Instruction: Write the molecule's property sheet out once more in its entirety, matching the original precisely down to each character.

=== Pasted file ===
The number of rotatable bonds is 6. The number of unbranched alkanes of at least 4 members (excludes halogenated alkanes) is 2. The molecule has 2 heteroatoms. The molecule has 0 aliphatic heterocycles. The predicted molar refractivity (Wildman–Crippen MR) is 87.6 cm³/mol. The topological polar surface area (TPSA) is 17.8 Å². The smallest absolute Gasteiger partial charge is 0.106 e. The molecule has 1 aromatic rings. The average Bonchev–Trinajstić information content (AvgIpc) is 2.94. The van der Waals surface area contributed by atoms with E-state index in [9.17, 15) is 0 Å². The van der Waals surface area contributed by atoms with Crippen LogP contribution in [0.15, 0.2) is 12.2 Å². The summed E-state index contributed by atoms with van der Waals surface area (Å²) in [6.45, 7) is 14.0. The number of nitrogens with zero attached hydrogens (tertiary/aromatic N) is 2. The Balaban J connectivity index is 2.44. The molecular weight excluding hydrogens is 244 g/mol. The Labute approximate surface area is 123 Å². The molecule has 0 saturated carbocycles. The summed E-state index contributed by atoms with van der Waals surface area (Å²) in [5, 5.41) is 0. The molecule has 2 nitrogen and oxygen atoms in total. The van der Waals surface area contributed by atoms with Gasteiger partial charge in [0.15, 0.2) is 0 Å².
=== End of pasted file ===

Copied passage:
The number of rotatable bonds is 6. The number of unbranched alkanes of at least 4 members (excludes halogenated alkanes) is 2. The molecule has 2 heteroatoms. The molecule has 0 aliphatic heterocycles. The predicted molar refractivity (Wildman–Crippen MR) is 87.6 cm³/mol. The topological polar surface area (TPSA) is 17.8 Å². The smallest absolute Gasteiger partial charge is 0.106 e. The molecule has 1 aromatic rings. The average Bonchev–Trinajstić information content (AvgIpc) is 2.94. The van der Waals surface area contributed by atoms with E-state index in [9.17, 15) is 0 Å². The van der Waals surface area contributed by atoms with Crippen LogP contribution in [0.15, 0.2) is 12.2 Å². The summed E-state index contributed by atoms with van der Waals surface area (Å²) in [6.45, 7) is 14.0. The number of nitrogens with zero attached hydrogens (tertiary/aromatic N) is 2. The Balaban J connectivity index is 2.44. The molecular weight excluding hydrogens is 244 g/mol. The Labute approximate surface area is 123 Å². The molecule has 0 saturated carbocycles. The summed E-state index contributed by atoms with van der Waals surface area (Å²) in [5, 5.41) is 0. The molecule has 2 nitrogen and oxygen atoms in total. The van der Waals surface area contributed by atoms with Gasteiger partial charge in [0.15, 0.2) is 0 Å².